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Rohingya Genocide Ruling Is an Important Step Toward Justice

The Fund for Global Human Rights welcomes the U.S. government’s determination that members of Myanmar’s military committed genocidal acts and crimes against humanity against the country’s Rohingya minority in 2016 and 2017.

More than five years ago, the Burmese military unleashed a new round of atrocities against ethnic Rohingya communities in Myanmar. Over 9,000 Rohingya were killed, and nearly a million more were displaced by the shocking violence. According to the U.S. report, which relies on the firsthand testimony of more than 1,000 Rohingya refugees, three-quarters of those interviewed saw members of the Burmese military commit murder. More than half witnessed sexual violence.

Last week, U.S. Secretary of State Antony Blinken finally called these unspeakable acts what they were: genocide.

“The attack against Rohingya was widespread and systemic,” said Blinken in a speech at the U.S. Holocaust Memorial Museum. “The evidence also points to a clear intent behind these mass atrocities – the intent to destroy Rohingya, in whole or in part.”

The Rohingya, and all ethnic minorities in Myanmar, deserve equal rights and respect. This official determination is an important—if long overdue—step toward justice for Rohingya victims and accountability for the criminal perpetrators. It validates and gives name to the devastating pain that the Rohingya have experienced at the hands of the Burmese military.

However, this designation is not merely a matter for the historical record. The horrific crimes perpetrated against the Rohingya were not standalone atrocities—the same pattern of violence, oppression, and impunity continues today.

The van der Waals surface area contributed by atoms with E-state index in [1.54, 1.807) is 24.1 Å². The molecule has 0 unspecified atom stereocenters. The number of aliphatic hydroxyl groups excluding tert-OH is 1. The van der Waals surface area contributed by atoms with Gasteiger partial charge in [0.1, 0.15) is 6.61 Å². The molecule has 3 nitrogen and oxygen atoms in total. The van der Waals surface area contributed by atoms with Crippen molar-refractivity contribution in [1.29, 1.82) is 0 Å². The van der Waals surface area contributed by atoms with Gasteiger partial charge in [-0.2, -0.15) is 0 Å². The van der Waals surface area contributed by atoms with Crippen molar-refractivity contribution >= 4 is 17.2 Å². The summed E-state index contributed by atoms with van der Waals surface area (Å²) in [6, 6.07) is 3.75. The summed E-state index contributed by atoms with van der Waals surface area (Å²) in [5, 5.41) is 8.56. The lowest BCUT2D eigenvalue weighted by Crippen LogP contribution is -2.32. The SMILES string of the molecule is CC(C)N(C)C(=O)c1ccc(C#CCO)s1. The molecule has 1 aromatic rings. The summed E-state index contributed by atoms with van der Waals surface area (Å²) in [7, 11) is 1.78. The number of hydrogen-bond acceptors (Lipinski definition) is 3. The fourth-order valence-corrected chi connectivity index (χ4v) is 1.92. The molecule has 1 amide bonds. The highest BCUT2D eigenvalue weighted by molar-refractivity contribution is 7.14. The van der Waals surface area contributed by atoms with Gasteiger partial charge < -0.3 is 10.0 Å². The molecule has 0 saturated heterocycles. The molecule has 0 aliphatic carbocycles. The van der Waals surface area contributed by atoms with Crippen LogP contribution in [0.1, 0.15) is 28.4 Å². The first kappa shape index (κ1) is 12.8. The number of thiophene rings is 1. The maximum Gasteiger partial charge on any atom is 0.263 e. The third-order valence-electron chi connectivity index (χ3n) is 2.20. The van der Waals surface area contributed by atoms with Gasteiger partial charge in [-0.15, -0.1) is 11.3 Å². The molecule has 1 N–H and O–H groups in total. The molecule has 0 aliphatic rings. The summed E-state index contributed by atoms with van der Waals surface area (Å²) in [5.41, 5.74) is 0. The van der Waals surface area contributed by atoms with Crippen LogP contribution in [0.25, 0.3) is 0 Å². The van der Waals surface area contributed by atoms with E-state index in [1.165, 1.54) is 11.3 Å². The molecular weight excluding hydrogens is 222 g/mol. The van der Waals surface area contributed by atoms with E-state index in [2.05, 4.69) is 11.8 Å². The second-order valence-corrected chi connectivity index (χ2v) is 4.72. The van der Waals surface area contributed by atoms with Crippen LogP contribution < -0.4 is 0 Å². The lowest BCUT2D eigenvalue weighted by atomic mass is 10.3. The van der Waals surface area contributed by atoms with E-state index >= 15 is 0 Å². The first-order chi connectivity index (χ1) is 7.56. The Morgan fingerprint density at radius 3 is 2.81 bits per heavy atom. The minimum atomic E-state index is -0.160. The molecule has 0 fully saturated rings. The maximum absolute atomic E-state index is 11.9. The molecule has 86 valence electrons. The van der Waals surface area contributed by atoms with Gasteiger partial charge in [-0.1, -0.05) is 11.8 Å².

In February 2021, the Burmese military overthrew Myanmar’s democratically elected civilian government and installed a military junta. Since then, the ruling regime has cracked down on political opposition, civil society, and ethnic minorities across the country. Over 1,000 people are confirmed to have been killed by junta soldiers, and nearly 13,000 have been arbitrarily arrested. The number of internally displaced people has doubled. The military’s unsparing use of heavy artillery and air support to target civilians provides clear evidence that the junta continues to violate humanitarian standards and international criminal law.

We echo the words of Myanmar’s National Unity Government: “Justice and accountability must follow this determination.

Since 2014, The Fund has been proud to support Burmese civil society. Throughout years of conflict, we’ve sustained grassroots activists and organizations working with Rohingya communities to document human rights violations, addressing the root causes through research and analysis, and fostering solidarity across ethnic lines through joint advocacy efforts and trainings that bring communities together. Learn more about out work in Myanmar.